cheers to all Keith [Briffa]
At 01:07 PM 9/22/99 +0100, Folland, Chris wrote: Dear All
A proxy diagram of temperature change is a clear favourite for the Policy Makers summary. But the current diagram with the tree ring only data somewhat contradicts the multiproxy curve and dilutes the message rather significantly. We want the truth. Mike thinks it lies nearer his result (which seems in accord with what we know about worldwide mountain glaciers and, less clearly, suspect about solar variations). The tree ring results may still suffer from lack of multicentury time scale variance. This is probably the most important issue to resolve in Chapter 2 at present.
-----Original Message----- From: Phil Jones [SMTP:email@example.com] Sent: 22 September 1999 12:58 To: Michael E. Mann; firstname.lastname@example.org Cc: email@example.com; firstname.lastname@example.org Subject: Re: IPCC revisions
Mike, Been away in Japan the last week or so. Malcolm was there in a wheelchair because of his ruptured achilles. We both mentioned the lack of evidence for global scale change related to the MWE and LIA, but all the later Japanese speakers kept saying the same old things.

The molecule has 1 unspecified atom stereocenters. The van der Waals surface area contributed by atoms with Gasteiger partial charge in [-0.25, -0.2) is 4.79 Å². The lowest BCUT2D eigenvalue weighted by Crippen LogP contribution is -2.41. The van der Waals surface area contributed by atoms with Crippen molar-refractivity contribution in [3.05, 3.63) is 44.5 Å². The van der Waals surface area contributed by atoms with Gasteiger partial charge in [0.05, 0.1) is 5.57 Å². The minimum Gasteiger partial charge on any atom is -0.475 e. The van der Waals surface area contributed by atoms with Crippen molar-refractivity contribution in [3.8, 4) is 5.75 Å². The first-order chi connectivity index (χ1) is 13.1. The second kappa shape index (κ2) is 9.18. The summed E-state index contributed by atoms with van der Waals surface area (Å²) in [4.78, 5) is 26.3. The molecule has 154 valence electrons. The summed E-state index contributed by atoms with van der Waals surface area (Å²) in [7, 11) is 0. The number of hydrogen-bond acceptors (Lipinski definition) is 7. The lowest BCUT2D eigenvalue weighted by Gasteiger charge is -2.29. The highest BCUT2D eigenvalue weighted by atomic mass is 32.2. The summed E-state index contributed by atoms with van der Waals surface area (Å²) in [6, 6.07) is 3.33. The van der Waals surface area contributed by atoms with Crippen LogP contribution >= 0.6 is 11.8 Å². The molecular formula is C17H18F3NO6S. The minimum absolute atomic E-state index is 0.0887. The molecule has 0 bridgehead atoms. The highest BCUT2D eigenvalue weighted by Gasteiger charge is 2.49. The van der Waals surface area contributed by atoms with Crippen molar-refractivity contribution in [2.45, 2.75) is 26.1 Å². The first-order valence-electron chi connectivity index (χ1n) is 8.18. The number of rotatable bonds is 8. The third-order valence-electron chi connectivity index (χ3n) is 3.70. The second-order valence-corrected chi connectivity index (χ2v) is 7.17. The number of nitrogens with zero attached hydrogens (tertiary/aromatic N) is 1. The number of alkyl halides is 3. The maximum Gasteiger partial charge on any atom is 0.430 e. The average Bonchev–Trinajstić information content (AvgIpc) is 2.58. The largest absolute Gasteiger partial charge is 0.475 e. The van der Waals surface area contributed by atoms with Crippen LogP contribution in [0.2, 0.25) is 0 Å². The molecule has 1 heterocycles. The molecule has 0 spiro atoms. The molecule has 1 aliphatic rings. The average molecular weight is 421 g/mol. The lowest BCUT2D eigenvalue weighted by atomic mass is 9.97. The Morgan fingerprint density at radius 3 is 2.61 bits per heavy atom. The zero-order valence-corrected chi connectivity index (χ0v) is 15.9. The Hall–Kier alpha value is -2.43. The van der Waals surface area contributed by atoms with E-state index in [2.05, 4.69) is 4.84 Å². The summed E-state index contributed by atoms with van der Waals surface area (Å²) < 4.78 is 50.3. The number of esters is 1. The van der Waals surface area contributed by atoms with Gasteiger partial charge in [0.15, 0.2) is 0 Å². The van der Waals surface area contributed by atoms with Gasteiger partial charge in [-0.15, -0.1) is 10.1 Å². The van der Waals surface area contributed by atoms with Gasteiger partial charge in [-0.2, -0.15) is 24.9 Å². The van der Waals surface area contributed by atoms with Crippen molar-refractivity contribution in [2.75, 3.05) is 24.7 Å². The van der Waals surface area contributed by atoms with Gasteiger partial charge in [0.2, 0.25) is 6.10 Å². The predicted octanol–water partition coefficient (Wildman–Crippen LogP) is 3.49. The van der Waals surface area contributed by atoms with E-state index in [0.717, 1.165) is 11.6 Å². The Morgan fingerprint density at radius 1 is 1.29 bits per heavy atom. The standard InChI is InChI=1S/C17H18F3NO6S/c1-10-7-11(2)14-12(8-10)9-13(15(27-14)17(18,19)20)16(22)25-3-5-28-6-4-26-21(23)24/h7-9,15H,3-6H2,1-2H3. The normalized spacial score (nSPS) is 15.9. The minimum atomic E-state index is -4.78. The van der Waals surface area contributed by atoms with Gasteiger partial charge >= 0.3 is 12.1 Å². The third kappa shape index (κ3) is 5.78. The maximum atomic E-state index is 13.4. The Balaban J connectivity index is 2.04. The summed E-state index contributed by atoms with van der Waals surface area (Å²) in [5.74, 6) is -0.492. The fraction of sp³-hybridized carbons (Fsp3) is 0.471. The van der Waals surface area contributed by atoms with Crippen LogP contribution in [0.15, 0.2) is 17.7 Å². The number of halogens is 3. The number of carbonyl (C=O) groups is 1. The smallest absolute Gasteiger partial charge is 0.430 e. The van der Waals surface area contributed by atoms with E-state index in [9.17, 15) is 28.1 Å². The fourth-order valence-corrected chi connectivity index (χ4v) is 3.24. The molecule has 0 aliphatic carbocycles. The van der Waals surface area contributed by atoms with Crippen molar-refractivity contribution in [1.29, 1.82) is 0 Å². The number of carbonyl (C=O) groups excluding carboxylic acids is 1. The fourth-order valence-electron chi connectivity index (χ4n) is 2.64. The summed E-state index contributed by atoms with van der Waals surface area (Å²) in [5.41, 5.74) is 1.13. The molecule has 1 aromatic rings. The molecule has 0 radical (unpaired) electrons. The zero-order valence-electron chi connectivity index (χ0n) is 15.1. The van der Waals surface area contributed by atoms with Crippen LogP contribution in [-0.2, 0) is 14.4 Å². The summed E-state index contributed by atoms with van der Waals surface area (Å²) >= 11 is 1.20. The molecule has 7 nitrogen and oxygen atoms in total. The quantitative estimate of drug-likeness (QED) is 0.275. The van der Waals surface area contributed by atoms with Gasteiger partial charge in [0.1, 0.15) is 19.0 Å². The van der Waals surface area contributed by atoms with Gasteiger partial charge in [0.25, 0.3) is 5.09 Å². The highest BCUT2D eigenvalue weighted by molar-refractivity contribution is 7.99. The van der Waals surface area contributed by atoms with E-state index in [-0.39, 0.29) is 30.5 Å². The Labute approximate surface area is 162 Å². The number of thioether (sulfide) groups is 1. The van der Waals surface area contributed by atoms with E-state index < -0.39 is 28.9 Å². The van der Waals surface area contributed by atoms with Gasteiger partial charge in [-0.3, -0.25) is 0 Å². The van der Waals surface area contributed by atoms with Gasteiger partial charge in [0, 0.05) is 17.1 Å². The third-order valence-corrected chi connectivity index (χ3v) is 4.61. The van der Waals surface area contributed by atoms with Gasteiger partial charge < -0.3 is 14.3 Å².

As for the TAR Chap 2 it seems somewhat arbitrary divison to exclude the tree-ring only reconstructions. Keith's reconstruction is of a different character to other tree-ring work as it is as 'hemispheric in scale' as possible so is unlike any other tree-ring related work that is reported upon. If we go as is suggested then there would be two diagrams - one simpler one with just Mann et al and Jones et al and in another section Briffa et al. This might make it somewhat awkward for the reader trying to put them into context. The most important bit of the proxy section is the general discussion of 'Was there an MWE and a LIA' drawing all the strands together. Keith and I would be happy to look through any revisions of the section if there is time.
...Another issue I would like to raise is availability of all the series you use in your reconstructions. That old chestnut again !...Cheers Phil [Jones]